Monday, April 30, 2012
This story broke a couple of weeks ago and will hardy surprise anyone who knows the Catholic Church's attitude toward women and GLBT people. I'll be the first to admit that after suffering under semi-iterate nuns in grammar school who enforced party line and physically abused children, I was astounded to find a nun in my class at a Jewish-affiliated graduate school, Brandeis University. Her entire convent had voted to go out into the world, each woman studying a different subject and then, two years and a Masters Degree later, regroup and decide what major social issue (there were many in the late 1960s) in which they would work to affect change. I quickly understood that at a time of huge transformation in American culture, these women were going to be the adults in the room -- compared to the all-male Catholic hierarchy -- by doing serious, much-needed work. The following article (from Towleroad) makes it obvious that they've remained steadfast and are still working toward their various and admirable goals.
Vatican Cracks Down on American Nuns for Not Being Anti-Gay Enough
The Vatican has launched a crackdown on the umbrella group that represents most of America's 55,000 nuns, saying that the group was not speaking out strongly enough against gay marriage, abortion and women's ordination. America's Catholic nuns are getting too out-of-control for Rome, the Washington Post reports:
The Vatican called "inadequate" an explanation from the Leadership Conference of Women Religious (LCWR) that it did "not knowingly invite speakers who take a stand against a teaching of the church when it has been declared as authoritative teaching, and suggested that the nuns are not loud enough on abortion, homosexuality and gay marriage. The Vatican announcement said that "while there has been a great deal of work on the part of LCWR promoting issues of social justice in harmony with the Church's social doctrine, it is silent on the right to life from conception to natural death."
It added that "crucial" issues like "the Church's biblical view of family life and human sexuality, are not part of the LCWR agenda in a way that promotes Church teaching. Moreover, occasional public statements by the LCWR that disagree with or challenge positions taken by bishops, who are the Church's authentic teachers of faith and morals, are not comparable with its purpose."
The New York Times adds:
Word of the Vatican's action took the group completely by surprise, Sister Sanders said. She said that the group's leaders were in Rome on Wednesday for what they thought was a routine annual visit to the Vatican when they were informed of the investigation, which began in 2008.
"I'm stunned," said Sister Simone Campbell, executive director of Network, a Cathoic social justice lobby founded by sisters. Her group was also cited in the Vatican document, along with the Leadership Conference, for focusing its work too much on poverty and economic injustice, while keeping "silent" on abortion and same-sex marriage.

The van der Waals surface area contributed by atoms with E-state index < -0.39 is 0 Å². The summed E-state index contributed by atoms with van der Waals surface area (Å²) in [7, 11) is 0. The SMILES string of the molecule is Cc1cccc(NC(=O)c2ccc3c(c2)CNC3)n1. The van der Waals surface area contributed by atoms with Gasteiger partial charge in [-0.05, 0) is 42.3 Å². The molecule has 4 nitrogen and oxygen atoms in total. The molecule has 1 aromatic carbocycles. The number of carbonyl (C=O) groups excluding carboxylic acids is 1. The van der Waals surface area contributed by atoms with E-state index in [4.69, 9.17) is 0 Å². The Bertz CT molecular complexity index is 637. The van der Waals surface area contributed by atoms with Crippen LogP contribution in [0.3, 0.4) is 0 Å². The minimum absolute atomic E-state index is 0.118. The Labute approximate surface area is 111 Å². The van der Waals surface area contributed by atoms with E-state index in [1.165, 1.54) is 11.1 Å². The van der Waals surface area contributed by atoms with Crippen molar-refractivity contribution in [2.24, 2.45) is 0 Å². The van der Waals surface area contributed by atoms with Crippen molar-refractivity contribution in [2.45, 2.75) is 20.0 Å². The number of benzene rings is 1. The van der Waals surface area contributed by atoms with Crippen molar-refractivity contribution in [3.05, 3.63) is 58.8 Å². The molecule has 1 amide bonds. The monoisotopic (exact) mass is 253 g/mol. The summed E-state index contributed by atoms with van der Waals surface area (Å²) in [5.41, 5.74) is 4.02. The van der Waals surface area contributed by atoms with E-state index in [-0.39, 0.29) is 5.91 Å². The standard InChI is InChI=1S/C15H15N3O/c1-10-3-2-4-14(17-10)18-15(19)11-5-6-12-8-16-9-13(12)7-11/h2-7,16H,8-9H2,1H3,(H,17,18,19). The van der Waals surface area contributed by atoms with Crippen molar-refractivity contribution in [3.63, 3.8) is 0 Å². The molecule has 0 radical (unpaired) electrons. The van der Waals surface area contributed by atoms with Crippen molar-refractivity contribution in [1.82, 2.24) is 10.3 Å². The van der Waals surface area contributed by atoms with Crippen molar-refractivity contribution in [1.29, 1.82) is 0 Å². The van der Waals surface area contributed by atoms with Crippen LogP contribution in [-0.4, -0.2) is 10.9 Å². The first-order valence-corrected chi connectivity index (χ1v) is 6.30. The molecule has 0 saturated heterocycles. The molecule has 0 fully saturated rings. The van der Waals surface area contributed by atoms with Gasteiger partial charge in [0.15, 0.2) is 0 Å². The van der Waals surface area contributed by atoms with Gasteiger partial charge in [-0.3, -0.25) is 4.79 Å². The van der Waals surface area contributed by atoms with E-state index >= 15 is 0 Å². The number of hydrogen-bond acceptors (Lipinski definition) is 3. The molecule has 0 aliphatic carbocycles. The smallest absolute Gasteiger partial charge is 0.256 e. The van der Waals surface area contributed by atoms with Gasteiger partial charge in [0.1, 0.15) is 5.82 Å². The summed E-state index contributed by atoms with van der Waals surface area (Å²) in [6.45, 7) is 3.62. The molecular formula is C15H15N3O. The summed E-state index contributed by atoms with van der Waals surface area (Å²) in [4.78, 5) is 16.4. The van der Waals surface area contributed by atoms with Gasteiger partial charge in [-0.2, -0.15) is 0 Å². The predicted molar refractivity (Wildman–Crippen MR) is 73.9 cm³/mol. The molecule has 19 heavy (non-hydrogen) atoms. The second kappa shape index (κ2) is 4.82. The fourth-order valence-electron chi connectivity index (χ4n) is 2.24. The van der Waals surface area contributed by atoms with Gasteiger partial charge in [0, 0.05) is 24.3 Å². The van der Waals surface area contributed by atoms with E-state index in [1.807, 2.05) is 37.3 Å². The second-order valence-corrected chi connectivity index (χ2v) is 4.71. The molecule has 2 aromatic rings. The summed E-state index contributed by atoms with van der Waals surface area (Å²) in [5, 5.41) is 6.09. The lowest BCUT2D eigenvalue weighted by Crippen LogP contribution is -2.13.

Melinda Henneberger wrote a follow-up article in the Washington Post:
The response from the general public was enormous and overwhelmingly sympathetic to the sisters. The forced reform immediately sparked online petitions, tributes and T-shirts that say, "I'm with her."
And the response did not neatly break down along partisan lines. "I always see the priests at the country club," a conservative Catholic friend wrote me in response to my earlier column on the slap from Rome, "while the nuns work their heads off and eat at home."
A commenter on the Washington Post site put it this way: "The American Bishops should be washing the feet of these nuns and sisters!" And after the Jesuit writer the Rev. James Martin asked Catholics to express their support by tweeting #WhatSistersMeanToMe, his Twitter campaign went viral. "Several of my sister friends told me how saddened they were by the new document on the LCWR," Martin told me. "So I thought it would be a good time to express gratitude for the unbelievably inspiring work that Catholic sisters do and have done: For God, for the Church and for the poor . . . I couldn't imagine my life or the Church without these women."
"Thanks to the Poor Clares for praying for me when I had cancer," one man wrote. "I don't believe any bishops did that."
UPDATE: this op-ed piece by Maureen Dowd in the New York Times appeared on line today (Tuesday). Major excerpts :
"Even as Republicans try to wrestle women into chastity belts, the Vatican is trying to muzzle American nuns. Who thinks it’s cool to bully nuns? While continuing to heal and educate, the community of sisters is aging and dying out because few younger women are willing to make such sacrifices for a church determined to bring women to heel. Yet the nuns must be yanked into line by the crepuscular, medieval men who run the Catholic Church. How can the church hierarchy be more offended by the nuns’ impassioned advocacy for the poor than by priests’ sordid pedophilia? How do you take spiritual direction from a church that seems to be losing its soul?
Still, Fred remains friends with many of the nuns from that school. They're a hoot after a drink or two!
That sums it up nicely. Nuns are hard workers, and I bless the strong ones who have helped me in my life.
Not once did they condemn or judge; they helped.